“… the party’s convention rules, in all their anachronistic, undemocratic and highly-negotiable intricacy, are also a line of defense, also a hurdle, also a place where a man unfit for office can be turned aside.”
“… if that exercise is painful, it’s also the correct path to choose. A man so transparently unfit for office should not be placed before the American people as a candidate for president under any kind of imprimatur save his own.”
The Party Still Decides
POLITICAL parties are mentioned nowhere in the Constitution, and the party nominating process offers few of the protections associated with the ideal of “one man one vote.” Voters in early states have far more influence than voters in later ones. Votes in hard-to-attend caucuses effectively count more than votes in high-turnout primaries. Some primaries are open to party loyalists; others to all comers. The rules that assign convention delegates are byzantine, the delegate selection process is various, and a few states rely on conventions and cut the voters out entirely.
As Donald Trump attempts to clamber to the Republican nomination over a still-divided opposition, there will be a lot of talk about how all these rules and quirks and complexities are just a way for insiders to steal the nomination away from him, in a kind of establishment coup against his otherwise inevitable victory.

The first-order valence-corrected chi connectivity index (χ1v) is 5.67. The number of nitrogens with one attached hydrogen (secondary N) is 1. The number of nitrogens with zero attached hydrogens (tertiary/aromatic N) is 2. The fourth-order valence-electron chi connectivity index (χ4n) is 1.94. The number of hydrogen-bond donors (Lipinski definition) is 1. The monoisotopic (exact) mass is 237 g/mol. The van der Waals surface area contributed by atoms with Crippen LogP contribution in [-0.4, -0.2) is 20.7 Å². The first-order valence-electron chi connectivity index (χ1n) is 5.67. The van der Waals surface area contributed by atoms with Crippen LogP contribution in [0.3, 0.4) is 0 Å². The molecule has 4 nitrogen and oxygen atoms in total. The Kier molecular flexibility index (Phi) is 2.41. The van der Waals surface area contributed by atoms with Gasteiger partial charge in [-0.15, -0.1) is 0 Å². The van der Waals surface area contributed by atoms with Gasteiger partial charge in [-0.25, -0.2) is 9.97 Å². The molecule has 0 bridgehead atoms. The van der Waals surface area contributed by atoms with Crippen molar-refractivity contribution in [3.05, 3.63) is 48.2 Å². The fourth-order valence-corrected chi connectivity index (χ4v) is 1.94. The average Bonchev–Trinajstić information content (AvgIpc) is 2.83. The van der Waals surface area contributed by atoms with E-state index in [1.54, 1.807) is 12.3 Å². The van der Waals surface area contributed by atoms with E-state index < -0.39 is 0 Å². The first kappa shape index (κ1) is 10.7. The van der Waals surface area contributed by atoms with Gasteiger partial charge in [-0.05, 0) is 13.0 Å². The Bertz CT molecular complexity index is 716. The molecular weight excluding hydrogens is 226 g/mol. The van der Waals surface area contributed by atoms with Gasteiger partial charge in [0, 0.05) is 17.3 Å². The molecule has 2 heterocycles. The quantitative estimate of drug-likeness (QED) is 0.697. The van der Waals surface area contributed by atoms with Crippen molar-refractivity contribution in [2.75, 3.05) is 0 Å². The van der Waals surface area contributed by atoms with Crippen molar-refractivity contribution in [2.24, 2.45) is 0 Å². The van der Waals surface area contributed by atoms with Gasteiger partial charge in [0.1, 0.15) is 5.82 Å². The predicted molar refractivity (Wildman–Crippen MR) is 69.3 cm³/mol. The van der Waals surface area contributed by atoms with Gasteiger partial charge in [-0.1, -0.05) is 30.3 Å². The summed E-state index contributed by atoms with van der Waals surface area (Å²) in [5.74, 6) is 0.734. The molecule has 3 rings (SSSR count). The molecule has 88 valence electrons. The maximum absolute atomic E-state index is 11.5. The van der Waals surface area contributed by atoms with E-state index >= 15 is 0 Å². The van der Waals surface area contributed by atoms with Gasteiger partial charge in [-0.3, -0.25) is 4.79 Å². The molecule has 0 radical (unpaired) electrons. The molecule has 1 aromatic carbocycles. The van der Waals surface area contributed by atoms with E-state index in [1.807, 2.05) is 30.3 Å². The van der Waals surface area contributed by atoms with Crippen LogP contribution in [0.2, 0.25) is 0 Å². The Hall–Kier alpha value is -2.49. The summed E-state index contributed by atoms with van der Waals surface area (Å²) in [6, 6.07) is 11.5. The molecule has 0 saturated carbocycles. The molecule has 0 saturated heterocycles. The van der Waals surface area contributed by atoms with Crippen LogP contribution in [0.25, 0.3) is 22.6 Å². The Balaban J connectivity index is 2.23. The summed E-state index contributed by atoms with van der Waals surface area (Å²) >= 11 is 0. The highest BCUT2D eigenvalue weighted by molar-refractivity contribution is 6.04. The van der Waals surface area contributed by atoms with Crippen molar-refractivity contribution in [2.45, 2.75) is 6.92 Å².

We can expect to hear this case from Trump’s growing host of thralls and acolytes. (Ben Carson, come on down!) But we will also hear it from the officially neutral press, where there will be much brow-furrowed concern over the perils of party resistance to Trump’s progress, the “bad optics” of denying him the nomination if he arrives at the convention with the most delegates, the backlash sure to come if his uprising is somehow, well, trumped by the party apparatus.
Americans speak and think in the language of democracy, and so these arguments will find an audience, including among party leaders and delegates themselves.
But they cut against the deeper wisdom of the American political tradition. The less-than-democratic side of party nominations is a virtue of our system, not a flaw, and it has often been a necessary check on the passions (Trumpian or otherwise) that mass democracy constantly threatens to unleash.
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